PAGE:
The speaker of the Russian parliament asked the deputies to go to war in Ukraine: “They have no armor”

Russian lawmakers at a session of the State Duma, the lower house of parliament, in Moscow (via Reuters) (Handout ./)

The president of the Russian State Duma, Viacheslav Volodin, asked parliamentarians “who meet the requirements” on Thursday to enlist in the Army to participate in the war in Ukraine, after the country’s president, Vladimir Putin, decreed the Wednesday a “partial mobilization”.

“A day has passed since the president’s decree (…) on partial mobilization, which will help solve the tasks of the special military operation,” he said in a message on Telegram, in which he reiterated the speech of the alleged fight against “the Nazis” and denounced that they also fight “NATO forces”.

“In Ukraine there are NATO instructors, NATO mercenaries, NATO equipment, weapons and ammunition. The line of contact is more than a thousand kilometers”, he pointed out, for which he insisted that“it is necessary to increase the size of the Armed Forces” deployed in the neighboring country.

In this regard, he stressed that “partial mobilization” affects “those who have served in the Army and have combat experience,” before emphasizing that “eligible” parliamentarians must “help” through their “participation in the special military operation”.

The deputies do not have armor”, declared Volodin, who “now is a time of challenges”. “Together we will overcome them. The security of our citizens and the sovereignty of the country will be guaranteed,” she assured.

Vladimir Putin and State Duma Chairman Viacheslav Volodin
Vladimir Putin and State Duma Chairman Viacheslav Volodin (SPUTNIK/)

The multiple challenges of “mobilization”

Demonstrations against Putin’s call for war took place on their first day more than a thousand arrests, in addition to the repression of the Kremlin police. The rules recently passed into law toughen the punishments against this type of protest and the Moscow prosecutor has said that he could ask for up to 15 years in prison for those who participate in them.

The announcement by Russian President Vladimir Putin initially affects 300,000 reservists. This volume might seem significant compared to the 220,000 troops that have been sent to the front since the start of the Russian invasion on February 24, according to James Rand, an analyst at the British private military intelligence agency Janes.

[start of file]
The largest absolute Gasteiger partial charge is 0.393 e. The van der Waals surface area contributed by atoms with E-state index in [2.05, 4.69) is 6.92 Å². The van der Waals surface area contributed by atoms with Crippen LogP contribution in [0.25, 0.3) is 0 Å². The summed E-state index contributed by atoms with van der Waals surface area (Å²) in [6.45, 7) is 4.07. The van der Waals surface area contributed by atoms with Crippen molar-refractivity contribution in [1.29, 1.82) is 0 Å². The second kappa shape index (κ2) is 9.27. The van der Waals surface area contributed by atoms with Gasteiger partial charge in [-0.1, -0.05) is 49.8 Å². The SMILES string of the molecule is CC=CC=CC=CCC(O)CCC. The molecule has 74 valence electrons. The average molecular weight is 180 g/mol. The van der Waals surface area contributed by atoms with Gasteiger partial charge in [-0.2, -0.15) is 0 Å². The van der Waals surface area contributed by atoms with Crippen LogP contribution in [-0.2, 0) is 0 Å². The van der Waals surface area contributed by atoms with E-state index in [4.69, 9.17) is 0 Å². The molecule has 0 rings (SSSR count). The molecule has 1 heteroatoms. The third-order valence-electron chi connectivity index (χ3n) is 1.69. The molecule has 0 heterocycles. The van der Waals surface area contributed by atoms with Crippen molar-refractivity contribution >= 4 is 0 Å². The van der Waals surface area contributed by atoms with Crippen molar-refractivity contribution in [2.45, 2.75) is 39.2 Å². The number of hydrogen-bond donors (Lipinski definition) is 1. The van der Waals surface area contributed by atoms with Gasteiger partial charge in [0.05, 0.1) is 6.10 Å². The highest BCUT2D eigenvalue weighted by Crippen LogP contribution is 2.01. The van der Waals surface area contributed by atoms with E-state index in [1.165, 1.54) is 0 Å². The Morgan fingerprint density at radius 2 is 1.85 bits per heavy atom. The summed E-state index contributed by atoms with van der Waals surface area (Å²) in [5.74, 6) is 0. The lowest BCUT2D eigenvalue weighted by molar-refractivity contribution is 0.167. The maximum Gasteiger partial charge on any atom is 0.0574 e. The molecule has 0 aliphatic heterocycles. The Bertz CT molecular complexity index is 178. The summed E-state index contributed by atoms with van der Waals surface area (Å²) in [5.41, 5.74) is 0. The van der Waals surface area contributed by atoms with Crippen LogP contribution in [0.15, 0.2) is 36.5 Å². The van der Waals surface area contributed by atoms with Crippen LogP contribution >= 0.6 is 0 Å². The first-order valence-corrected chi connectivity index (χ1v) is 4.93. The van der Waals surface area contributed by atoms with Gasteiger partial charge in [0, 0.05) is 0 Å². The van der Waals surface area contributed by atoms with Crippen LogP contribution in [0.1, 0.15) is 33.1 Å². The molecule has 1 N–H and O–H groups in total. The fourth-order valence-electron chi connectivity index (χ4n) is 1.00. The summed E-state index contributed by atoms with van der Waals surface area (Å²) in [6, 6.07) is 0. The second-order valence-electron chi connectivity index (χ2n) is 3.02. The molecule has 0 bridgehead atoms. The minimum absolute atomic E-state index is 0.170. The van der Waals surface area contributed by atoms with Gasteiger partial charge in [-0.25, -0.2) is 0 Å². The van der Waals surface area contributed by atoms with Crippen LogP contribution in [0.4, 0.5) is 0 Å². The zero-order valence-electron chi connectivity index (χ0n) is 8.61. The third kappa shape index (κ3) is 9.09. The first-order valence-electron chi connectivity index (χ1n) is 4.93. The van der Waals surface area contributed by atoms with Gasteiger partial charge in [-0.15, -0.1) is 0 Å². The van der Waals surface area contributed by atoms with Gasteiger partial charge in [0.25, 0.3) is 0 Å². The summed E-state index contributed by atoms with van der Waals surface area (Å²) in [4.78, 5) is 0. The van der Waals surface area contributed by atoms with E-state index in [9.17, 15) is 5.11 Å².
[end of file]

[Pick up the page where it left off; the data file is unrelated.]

But “no mobilization is possible overnight”assured Rand, who evokes a minimum period of three months between the issuance of the mobilization order and the sending of a trained soldier.

“It will take months to change things, if they can be achieved at all,” confirms Christopher Miller, a Russia specialist at the Philadelphia Foreign Relations Research Institute (FPRI). For Miller, based on current knowledge, Russia could have “difficulties in mobilization and training, as well as in deploying forces to the front with the necessary equipment.”

Russian tanks destroyed in the areas recovered by Ukraine (Reuters)
Russian tanks destroyed in the areas recovered by Ukraine (Reuters) (GLEB GARANICH /)

Some observers believe that Russia could quickly send reservists to complete partially destroyed units and perform simple tasks such as driving trucks or conducting surveillance patrols.

On the other hand, training a soldier and guaranteeing his motivation to attack is much more complex, especially if his equipment is basic. “There are not many winter uniforms or medical equipment or food rations,” says James Rand.

In fact, the mobilization decreed on Wednesday shows both a desire to strengthen the offensive and to compensate for weak points. “The Russian army is militarily defeated”, but “Russia has more strategic and demographic depth than Ukraine. And he intends to win ‘by weight,’” French military historian Cédric Mas tweeted.

(With information from Europa Press and AFP)


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